General News / April 25, 2024

Ireland’s LGBTQ+ Youth are Experiencing a Mental Health Crisis

Image Credits: Transly Translation Agency
General News / April 25, 2024

Ireland’s LGBTQ+ Youth are Experiencing a Mental Health Crisis

Text: Izzy Copestake

Bullying, self hatred, shame, discrimination were all cited as reasons behind poor mental health.

According to research published today by Trinity College Dublin, there has been a “stark deterioration” in the mental health of LGBTQ+ people in Ireland. The survey involved over 2,800 LGBTQ+ respondents and indicated a sharp decline in mental well being, in comparison to the first detailed mental health study on people in the LGBTQ+ community, conducted in 2016 for Belong To.

It’s clear that Ireland’s LGBTQ+ youth community are experiencing significant mental health challenges. Younger participants in the survey were reported to be struggling the most. Out of 631 participants aged between 14 and 18, 66% had experienced severe or extremely severe anxiety, 33% had attempted to take their own life, 50% reported severe or extremely severe depression, 72% had self harmed, and 77% reported suicidal thoughts. As reported by The Irish Times, if these figures are compared to a 2019 study carried out by UCD, it’s evident that there are now much higher levels of self harm among LGBTQ+ teenagers.

Bullying, self hatred, shame, discrimination and negative attitudes from society, family and friends were all cited as reasons behind the respondent’s poor mental health. Across all ages surveyed, 79% witnessed homophobic, biphobic or transphobic bullying in school, and 49% reported directly experiencing it. One in six reported experiencing sexual violence, one in four reported being physically attacked, and 51 percent reported feeling unsafe showing affection with a same-sex partner in public.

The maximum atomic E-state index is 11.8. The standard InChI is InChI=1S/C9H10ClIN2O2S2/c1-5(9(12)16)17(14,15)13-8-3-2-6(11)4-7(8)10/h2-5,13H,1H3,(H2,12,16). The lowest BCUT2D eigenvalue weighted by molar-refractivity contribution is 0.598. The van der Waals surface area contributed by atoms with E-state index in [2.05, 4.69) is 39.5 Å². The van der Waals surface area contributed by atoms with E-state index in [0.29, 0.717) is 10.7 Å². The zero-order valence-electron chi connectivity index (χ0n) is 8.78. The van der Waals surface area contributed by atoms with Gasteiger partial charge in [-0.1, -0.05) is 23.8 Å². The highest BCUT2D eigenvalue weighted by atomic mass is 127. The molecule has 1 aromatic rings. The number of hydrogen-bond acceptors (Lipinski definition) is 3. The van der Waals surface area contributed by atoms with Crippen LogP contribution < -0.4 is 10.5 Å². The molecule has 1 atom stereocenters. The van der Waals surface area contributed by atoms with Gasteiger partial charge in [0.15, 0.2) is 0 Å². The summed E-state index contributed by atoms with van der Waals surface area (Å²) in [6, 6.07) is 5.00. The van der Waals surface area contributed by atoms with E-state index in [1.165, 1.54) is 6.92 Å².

“I’ve experienced a large amount of transphobic bullying from people in my class. They told me that I was a freak and that I was just saying that I was gender-fluid for attention,” said a 14 year old participant. “They told me to die, starve myself because I was fat, that I was ugly and spread rumours around my whole school year that I had lice.”

Moninne Griffith, chief executive of Belong To stated: “These upsetting findings should serve as a rallying cry to the Government, policymakers and allies to work with us to end anti-LGBTQI+ stigma and discrimination, and create a society where the LGBTQI+ community can feel safe and supported.” 

If you need support:

1800 929 539 – LGBT Ireland’s National Helpline

HSE website on Mental Health supports for LGBTQ+ people struggling

Find a LGBTQ+ youth group with Belong To Ireland

Counselling Service with Pieta House

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